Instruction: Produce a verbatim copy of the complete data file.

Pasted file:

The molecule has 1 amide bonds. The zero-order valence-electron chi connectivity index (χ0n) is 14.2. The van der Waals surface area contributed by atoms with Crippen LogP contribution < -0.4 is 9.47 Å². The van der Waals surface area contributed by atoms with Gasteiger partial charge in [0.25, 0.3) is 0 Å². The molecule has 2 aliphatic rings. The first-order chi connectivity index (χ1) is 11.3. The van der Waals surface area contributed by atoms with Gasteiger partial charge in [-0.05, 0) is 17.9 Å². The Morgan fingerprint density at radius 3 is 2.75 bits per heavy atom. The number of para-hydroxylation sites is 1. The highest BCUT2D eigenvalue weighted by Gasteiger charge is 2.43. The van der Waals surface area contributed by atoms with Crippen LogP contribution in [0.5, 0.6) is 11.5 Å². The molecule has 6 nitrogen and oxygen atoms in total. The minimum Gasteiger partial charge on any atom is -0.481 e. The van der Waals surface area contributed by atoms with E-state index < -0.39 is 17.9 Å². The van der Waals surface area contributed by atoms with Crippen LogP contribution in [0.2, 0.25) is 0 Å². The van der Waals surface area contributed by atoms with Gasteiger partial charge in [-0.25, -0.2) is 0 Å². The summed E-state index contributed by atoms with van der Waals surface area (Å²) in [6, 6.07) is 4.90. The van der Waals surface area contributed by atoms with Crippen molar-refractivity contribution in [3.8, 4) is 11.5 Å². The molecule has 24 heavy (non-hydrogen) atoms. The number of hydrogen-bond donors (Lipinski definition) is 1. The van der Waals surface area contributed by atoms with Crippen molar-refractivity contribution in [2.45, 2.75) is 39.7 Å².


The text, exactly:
The molecule has 1 amide bonds. The zero-order valence-electron chi connectivity index (χ0n) is 14.2. The van der Waals surface area contributed by atoms with Crippen LogP contribution < -0.4 is 9.47 Å². The van der Waals surface area contributed by atoms with Gasteiger partial charge in [0.25, 0.3) is 0 Å². The molecule has 2 aliphatic rings. The first-order chi connectivity index (χ1) is 11.3. The van der Waals surface area contributed by atoms with Gasteiger partial charge in [-0.05, 0) is 17.9 Å². The Morgan fingerprint density at radius 3 is 2.75 bits per heavy atom. The number of para-hydroxylation sites is 1. The highest BCUT2D eigenvalue weighted by Gasteiger charge is 2.43. The van der Waals surface area contributed by atoms with Crippen LogP contribution in [0.5, 0.6) is 11.5 Å². The molecule has 6 nitrogen and oxygen atoms in total. The minimum Gasteiger partial charge on any atom is -0.481 e. The van der Waals surface area contributed by atoms with E-state index < -0.39 is 17.9 Å². The van der Waals surface area contributed by atoms with Crippen LogP contribution in [0.2, 0.25) is 0 Å². The van der Waals surface area contributed by atoms with Gasteiger partial charge in [-0.25, -0.2) is 0 Å². The summed E-state index contributed by atoms with van der Waals surface area (Å²) in [6, 6.07) is 4.90. The van der Waals surface area contributed by atoms with Crippen molar-refractivity contribution in [3.8, 4) is 11.5 Å². The molecule has 24 heavy (non-hydrogen) atoms. The number of hydrogen-bond donors (Lipinski definition) is 1. The van der Waals surface area contributed by atoms with Crippen molar-refractivity contribution in [2.45, 2.75) is 39.7 Å².